So, now armed with an understanding of God and forgiveness you are ready to take up the task given to all followers of Jesus – being a minister of reconciliation. According to Paul’s writing in the fifth chapter of Second Corinthians we have been reconciled to God because that’s what he wants (not to hate, despise or tolerate us). In order to have this desired intimate relationship with God we have to accept his gracious offer of relationship.
Telling people of this relationship can be hard work. In the process we are “forced” to work with people who have hurt us, hurt others we care about, hurt people in our community or are just a “nuisance” for the rest of us to deal with. But God desires that all of us be reconciled to Him and He has done all the work necessary to make this happen.
The work of reconciliation involves at least three parts (as seen in 2 Corinthians 5). Ministers of Reconciliation must be:
- Controlled by the Love Christ’s Love (2 Corinthians 5:14-15). The love of God is unconditional and offered to all people. This “agape” love is the kind that God shows toward us. This unconditional love is offered even when we break fellowship, fall short or willfully choose bad behavior. The grace, mercy, forgiveness and peace that we want God to offer to us is also offered to everyone – even people we find hard to love. So how do we do this? We have a…
- Changed perception by our new life in Christ (2 Corinthians 5:16-17). Paul has stopped evaluating people from a human point of view. Jesus doesn’t see people for what they can do for him or for society, he sees them as created by God in his image and worthy of a loving relationship for that reason – no more is needed. When we believe God loves us and has forgiven us we are free. Free from our past, from the disappointments others have expressed in us, free from our frailties and weaknesses. We have been made new; new life, new heart, new eyes, new purpose. Therefore, we are free to love others and work with them so they can see that God loves them and wants them reconciled to Him. But this is hard because we must be…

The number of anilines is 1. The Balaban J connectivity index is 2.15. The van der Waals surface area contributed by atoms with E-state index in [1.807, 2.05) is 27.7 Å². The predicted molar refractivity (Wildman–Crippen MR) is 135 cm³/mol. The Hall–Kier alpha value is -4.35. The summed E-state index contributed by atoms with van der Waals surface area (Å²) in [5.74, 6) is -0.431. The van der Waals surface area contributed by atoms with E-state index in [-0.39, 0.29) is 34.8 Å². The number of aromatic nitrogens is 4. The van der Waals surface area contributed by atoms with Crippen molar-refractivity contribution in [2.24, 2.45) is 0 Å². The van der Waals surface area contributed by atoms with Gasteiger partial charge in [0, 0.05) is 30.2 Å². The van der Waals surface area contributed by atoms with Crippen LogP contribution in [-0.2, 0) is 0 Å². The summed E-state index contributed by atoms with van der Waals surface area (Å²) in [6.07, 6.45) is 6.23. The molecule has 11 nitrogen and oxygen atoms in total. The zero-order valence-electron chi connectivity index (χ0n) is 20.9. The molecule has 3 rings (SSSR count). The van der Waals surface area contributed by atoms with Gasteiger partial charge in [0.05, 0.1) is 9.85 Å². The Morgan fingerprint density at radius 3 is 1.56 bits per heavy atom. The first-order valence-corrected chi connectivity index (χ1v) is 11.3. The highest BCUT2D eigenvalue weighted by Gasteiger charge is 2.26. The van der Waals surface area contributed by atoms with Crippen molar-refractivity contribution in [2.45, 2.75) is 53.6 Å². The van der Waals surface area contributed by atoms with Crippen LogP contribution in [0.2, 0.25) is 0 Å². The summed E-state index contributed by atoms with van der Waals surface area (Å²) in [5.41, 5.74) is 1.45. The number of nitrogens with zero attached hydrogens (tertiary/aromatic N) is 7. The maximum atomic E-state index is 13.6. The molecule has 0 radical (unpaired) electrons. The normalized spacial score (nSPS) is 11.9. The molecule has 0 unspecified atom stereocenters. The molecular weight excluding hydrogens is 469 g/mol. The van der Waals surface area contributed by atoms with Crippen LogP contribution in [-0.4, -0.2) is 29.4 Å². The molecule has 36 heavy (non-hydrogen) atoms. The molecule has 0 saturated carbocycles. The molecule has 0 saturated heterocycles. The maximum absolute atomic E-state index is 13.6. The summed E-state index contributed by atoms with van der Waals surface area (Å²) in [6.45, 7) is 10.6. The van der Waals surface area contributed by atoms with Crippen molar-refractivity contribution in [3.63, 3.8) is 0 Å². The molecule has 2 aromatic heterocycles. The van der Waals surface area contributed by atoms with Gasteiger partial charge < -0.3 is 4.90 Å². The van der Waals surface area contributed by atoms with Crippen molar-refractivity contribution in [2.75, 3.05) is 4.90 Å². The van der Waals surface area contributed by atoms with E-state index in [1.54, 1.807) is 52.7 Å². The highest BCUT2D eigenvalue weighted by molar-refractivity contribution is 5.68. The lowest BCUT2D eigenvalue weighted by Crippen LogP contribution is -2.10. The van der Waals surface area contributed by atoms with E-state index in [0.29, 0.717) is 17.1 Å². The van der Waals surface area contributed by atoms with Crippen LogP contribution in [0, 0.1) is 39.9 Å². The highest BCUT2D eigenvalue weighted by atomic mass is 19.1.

- Committed to the ministry of reconciliation (2 Corinthians 5:18-6:2). The ministry of reconciliation is not done with fly-by encounters or easy discussions. Almost everyone has things deep inside that they believe will make God reject them – or at least put them on the junior varsity of humankind. Identifying these things, then talking (and praying) them through takes trust and time. But as Paul says, God sees us as partners in this ministry. We can do it. It’s just hard and time-consuming, but richly rewarding in the end. A significant piece of reconciliation involves the work of justice. I believe God’s highest idea of justice involves restoration, which leads to the same place as reconciliation. Basically there are three types of justice and all have their place.
- Restorative Justice – truth is told, forgiveness offered and accepted, relationship made right.
- Reparative Justice – truth is told, reparations are paid, forgiveness offered and accepted, relationships made right.
- Retributive Justice – truth is told, a price or cost of punishment is paid (i.e. – jail for murder), forgiveness offered and accepted, relationships made right.
Now of course it’s not that simple or cut-and-dry, but that’s the process by which reconciliation works. Perhaps the most important part of this ministry to remember is that as ambassadors for God we are his image bearers in the world. So we need to ask if we make an attractive Jesus in how we treat others. N.T. Wright – Image Bearers of God